Before we begin, we assume an understanding of the following things:
iOS and Objective C - intermediate
If you have questions at any point, feel free to comment. We put all the code in our images.
In order to let the rest of our program know that we have the necessary data to move forward, we should trigger an alert in our JS function. The text included after the alert, "weatherDot" is also sent to our callback. This alert will translate into a call to a webview delegate method, although we never plan on displaying an actual alert. We are simply using the alert functionality to suit our callback purposes.
We'll see how this works in detail in the following steps, so for now just understand that setting window.location.href to an alert triggers a delegate method outside of our webview.
Step 2: Creating Our Webview
In order to run JS, we are going to load a script into a web view. We never plan on showing the web view in the foreground, or on using it browse the Internet. Instead, we are going to load a JS string into into the view and run it.
Replace "file text" in the picture above with the scripting you are trying to run. You can hardcode it in, pull it up from a local file, or any other other source, so long as you input a valid JS string. Once you have called the loadHTMLString method with the proper parameters, you are ready to use JS methods!
Step 3: UIWebview Delegate Method
The request parameter will hold data about what the request contains (in this case we can access whatever string we included after our alert in the JS code). The NavigationType parameter will tell us the nature of what triggered the shouldStartLoadRequest method.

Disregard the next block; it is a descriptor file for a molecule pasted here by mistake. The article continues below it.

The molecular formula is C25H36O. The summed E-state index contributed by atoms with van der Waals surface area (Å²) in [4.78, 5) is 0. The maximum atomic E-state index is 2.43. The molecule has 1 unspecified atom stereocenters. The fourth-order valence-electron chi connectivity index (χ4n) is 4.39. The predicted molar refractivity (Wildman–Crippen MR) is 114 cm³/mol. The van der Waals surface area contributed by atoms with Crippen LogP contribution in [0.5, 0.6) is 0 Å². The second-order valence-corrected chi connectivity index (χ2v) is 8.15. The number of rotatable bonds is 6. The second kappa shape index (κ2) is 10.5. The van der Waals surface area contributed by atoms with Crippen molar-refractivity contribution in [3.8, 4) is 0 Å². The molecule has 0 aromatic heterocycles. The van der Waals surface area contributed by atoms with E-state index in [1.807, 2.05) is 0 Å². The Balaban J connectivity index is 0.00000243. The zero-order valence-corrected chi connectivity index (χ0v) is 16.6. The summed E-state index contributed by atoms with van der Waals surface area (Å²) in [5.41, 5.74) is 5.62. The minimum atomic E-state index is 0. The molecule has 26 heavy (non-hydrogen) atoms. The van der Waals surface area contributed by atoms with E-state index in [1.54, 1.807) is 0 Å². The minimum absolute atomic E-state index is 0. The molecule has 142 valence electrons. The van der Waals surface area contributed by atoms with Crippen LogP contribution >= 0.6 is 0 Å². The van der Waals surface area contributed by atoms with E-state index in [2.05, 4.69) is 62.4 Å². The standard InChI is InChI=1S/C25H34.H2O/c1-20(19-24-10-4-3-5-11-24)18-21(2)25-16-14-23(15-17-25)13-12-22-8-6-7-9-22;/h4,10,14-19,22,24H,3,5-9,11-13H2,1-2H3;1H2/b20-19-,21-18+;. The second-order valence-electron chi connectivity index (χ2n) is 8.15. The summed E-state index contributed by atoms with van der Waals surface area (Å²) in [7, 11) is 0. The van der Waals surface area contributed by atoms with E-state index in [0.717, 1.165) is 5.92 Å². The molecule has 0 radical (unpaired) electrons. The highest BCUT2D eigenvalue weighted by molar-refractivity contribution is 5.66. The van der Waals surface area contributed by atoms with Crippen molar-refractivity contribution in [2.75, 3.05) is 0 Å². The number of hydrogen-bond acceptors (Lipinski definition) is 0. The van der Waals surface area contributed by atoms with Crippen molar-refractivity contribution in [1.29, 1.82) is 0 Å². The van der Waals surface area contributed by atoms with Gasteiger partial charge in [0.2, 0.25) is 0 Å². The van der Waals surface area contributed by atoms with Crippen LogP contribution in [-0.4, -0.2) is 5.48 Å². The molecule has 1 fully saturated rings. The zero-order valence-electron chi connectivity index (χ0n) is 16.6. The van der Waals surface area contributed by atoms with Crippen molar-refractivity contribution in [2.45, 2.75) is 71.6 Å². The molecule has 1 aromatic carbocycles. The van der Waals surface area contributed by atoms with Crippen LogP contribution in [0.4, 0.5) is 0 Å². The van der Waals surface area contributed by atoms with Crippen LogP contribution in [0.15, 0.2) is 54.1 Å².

Step 4: Identifying the Cause of Function Call
As mentioned before, there are a variety of reasons that this delegate method will be called. We want this code to run if and only if an alert is called, so we need to ensure that the method was not called for another reason. Firstly, we check the navigation type. The JS alert is a UINavigationTypeOther navigation type, so we check for this first. By first checking the navigation type, we can ensure there are no mixups based on other possible standard loads.
Next, we want to make sure that the URL scheme was an alert type. Under the umbrella of UINavigationTypeOther, there are still other types of load requests. Once these conditions are met, we can begin worrying about what we want to do with the alert.
The return values indicate whether or not we want to follow through with the load request. If we return yes, then we will go to an alert screen, and we don't want that. So, in the case of alerts we return no.
Step 5: Now That We Know Our Data Is Ready....
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